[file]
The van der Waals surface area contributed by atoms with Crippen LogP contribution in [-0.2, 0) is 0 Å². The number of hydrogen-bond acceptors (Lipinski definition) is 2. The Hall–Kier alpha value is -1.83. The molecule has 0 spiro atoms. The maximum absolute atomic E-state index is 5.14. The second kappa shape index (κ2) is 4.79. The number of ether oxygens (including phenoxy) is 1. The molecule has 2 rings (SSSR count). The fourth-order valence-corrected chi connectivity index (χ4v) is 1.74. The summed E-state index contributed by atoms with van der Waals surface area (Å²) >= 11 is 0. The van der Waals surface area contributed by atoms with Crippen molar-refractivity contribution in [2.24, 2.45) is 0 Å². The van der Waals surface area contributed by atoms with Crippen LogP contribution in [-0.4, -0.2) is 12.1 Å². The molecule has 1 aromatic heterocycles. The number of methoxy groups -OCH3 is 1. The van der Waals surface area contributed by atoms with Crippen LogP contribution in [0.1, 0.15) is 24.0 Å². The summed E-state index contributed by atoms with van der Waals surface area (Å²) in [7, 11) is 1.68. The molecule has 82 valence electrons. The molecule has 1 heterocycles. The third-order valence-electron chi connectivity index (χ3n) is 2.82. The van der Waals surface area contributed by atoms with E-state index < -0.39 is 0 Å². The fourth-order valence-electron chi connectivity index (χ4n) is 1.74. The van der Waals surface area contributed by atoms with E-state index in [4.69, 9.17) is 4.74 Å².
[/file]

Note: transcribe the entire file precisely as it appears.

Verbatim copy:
The van der Waals surface area contributed by atoms with Crippen LogP contribution in [-0.2, 0) is 0 Å². The number of hydrogen-bond acceptors (Lipinski definition) is 2. The Hall–Kier alpha value is -1.83. The molecule has 0 spiro atoms. The maximum absolute atomic E-state index is 5.14. The second kappa shape index (κ2) is 4.79. The number of ether oxygens (including phenoxy) is 1. The molecule has 2 rings (SSSR count). The fourth-order valence-corrected chi connectivity index (χ4v) is 1.74. The summed E-state index contributed by atoms with van der Waals surface area (Å²) >= 11 is 0. The van der Waals surface area contributed by atoms with Crippen molar-refractivity contribution in [2.24, 2.45) is 0 Å². The van der Waals surface area contributed by atoms with Crippen LogP contribution in [-0.4, -0.2) is 12.1 Å². The molecule has 1 aromatic heterocycles. The number of methoxy groups -OCH3 is 1. The van der Waals surface area contributed by atoms with Crippen LogP contribution in [0.1, 0.15) is 24.0 Å². The summed E-state index contributed by atoms with van der Waals surface area (Å²) in [7, 11) is 1.68. The molecule has 82 valence electrons. The molecule has 1 heterocycles. The third-order valence-electron chi connectivity index (χ3n) is 2.82. The van der Waals surface area contributed by atoms with E-state index < -0.39 is 0 Å². The fourth-order valence-electron chi connectivity index (χ4n) is 1.74. The van der Waals surface area contributed by atoms with E-state index in [4.69, 9.17) is 4.74 Å².